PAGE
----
IPSDS also allows students to access a wide network of peers in the private and public sectors; a significant part of the student body works in official statistics, for example. The kick-off event [email protected], which takes place once a year in Mannheim, plays a crucial role in that regard. This event with courses and lectures offers the opportunity to get to know each other in person before the first classes take place online or catch up with other students later.
5.An example from the IPSDS curriculum: The Data Confidentiality and Statistical Disclosure Control course
To provide a better insight into the study program, we will present one of the courses and the skills taught in more detail. The course Data Confidentiality and Statistical Disclosure Control was developed and is currently taught by Jörg Drechsler from the Institute for Employment Research (IAB), the Research Institute of the Federal Employment Agency in Germany. Most data collecting and providing institutions in official statistics like the IAB face the dilemma between giving broad data access to researchers and the general public and at the same time ensuring data confidentiality. While statistical disclosure control is an integral part of data dissemination in official statistics, few courses or workshops are available as part of regular statistics study programs. Thus, the course has been an important part of the curriculum, especially for those interested in official statistics, and is currently offered every spring.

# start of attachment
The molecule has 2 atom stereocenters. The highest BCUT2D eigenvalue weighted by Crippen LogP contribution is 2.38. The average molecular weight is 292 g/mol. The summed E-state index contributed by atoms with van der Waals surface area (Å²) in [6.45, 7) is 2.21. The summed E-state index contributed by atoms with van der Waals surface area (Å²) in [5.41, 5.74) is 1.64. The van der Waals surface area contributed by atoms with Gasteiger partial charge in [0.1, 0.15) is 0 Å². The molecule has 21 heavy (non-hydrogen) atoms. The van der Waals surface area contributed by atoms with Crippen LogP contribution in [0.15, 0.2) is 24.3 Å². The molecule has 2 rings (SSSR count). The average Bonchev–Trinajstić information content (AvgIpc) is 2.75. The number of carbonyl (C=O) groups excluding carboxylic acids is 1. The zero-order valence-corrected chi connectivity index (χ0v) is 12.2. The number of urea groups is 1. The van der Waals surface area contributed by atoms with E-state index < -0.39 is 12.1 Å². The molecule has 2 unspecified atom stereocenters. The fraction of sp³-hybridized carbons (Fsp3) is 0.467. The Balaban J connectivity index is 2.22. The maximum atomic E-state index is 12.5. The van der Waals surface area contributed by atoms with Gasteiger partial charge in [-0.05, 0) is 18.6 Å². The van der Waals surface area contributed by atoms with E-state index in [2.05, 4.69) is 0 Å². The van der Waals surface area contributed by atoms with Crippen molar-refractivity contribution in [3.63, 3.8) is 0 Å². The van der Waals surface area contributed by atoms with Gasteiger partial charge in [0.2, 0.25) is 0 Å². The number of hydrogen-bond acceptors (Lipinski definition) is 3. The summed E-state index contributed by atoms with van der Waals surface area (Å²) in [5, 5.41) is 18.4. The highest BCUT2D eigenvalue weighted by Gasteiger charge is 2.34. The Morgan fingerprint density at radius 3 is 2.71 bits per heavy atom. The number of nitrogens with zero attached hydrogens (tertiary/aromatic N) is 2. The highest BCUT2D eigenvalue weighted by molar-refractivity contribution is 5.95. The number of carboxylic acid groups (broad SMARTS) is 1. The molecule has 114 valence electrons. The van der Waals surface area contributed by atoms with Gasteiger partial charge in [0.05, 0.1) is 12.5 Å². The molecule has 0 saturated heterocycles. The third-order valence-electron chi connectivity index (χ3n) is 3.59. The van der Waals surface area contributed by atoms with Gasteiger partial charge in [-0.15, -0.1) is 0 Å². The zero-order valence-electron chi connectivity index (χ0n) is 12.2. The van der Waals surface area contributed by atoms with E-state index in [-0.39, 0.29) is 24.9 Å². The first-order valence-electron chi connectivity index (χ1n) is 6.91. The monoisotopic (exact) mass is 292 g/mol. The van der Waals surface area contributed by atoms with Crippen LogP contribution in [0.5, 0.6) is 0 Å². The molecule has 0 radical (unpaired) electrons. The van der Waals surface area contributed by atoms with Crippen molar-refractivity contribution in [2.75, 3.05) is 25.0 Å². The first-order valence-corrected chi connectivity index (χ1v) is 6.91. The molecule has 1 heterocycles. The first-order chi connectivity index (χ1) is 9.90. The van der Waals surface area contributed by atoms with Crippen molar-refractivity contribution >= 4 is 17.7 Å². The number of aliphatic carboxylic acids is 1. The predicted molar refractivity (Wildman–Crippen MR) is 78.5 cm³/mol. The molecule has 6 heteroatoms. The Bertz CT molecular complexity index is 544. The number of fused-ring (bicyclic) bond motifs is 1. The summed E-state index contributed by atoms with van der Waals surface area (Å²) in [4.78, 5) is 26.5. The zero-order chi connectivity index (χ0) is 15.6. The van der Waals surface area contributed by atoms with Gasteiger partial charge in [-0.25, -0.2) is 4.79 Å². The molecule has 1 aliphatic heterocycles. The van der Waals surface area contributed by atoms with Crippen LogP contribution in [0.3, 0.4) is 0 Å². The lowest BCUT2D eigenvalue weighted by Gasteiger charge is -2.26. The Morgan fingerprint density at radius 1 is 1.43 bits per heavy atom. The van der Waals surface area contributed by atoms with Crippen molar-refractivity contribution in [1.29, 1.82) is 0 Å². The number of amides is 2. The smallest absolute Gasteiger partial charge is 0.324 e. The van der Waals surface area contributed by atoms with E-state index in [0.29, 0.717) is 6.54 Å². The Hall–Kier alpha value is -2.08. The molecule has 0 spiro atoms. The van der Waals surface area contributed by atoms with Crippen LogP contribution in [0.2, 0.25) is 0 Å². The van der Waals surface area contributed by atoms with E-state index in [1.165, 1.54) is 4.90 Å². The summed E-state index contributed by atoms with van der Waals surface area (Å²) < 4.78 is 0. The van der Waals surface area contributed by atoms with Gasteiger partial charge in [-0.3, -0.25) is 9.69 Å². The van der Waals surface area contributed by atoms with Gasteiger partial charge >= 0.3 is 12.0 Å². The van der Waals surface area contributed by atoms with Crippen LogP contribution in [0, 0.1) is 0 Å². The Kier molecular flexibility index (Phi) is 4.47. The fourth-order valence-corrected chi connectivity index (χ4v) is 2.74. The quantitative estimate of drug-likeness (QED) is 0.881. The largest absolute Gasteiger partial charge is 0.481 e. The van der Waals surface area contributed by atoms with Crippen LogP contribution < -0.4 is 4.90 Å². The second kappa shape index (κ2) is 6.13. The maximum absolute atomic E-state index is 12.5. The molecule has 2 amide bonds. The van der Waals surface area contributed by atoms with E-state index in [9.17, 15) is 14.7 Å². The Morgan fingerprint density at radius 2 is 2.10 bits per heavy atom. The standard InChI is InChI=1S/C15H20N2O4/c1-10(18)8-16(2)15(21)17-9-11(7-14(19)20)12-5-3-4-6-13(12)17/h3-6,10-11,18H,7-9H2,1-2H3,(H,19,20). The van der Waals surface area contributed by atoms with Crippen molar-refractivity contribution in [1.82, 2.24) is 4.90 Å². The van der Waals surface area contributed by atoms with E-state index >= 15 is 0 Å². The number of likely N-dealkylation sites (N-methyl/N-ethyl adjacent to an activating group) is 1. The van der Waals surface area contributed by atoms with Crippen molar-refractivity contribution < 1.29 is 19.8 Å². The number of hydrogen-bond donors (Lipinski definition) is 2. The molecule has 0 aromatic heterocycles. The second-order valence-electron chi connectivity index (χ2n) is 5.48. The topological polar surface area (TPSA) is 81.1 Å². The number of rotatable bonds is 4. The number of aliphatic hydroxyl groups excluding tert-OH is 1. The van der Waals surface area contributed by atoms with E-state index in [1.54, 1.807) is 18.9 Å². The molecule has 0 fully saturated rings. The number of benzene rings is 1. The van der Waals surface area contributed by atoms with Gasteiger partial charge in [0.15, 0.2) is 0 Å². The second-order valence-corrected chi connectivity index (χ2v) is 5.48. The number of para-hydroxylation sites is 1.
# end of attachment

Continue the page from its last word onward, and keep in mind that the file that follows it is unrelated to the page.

The prerecorded lectures of the course offer a broad overview of traditional statistical disclosure control methods like local suppression, rounding, microaggregation, swapping or sampling . The instructor also introduces a relatively new approach to statistical disclosure control: synthetic data sets . In the online meetings, the instructor and the students typically discuss open questions from the discussion forums, the assignments, and programming examples. The discussions in the online forum benefit from the sharing of experiences of those employed at institutions that need to find the right balance between data confidentiality, analytical validity of the data, and data access. By the end of the course, students know which measures are typically taken by statistical agencies in their own and other countries to guarantee confidentiality and are aware of potential limitations. They are informed about the concept of synthetic data and can also generate synthetic data sets themselves and evaluate the disclosure risk of the generated data. Grading in the course is based on participation as well as quizzes on the more theoretical aspects of data confidentiality and assignments, which in part require practical R programming.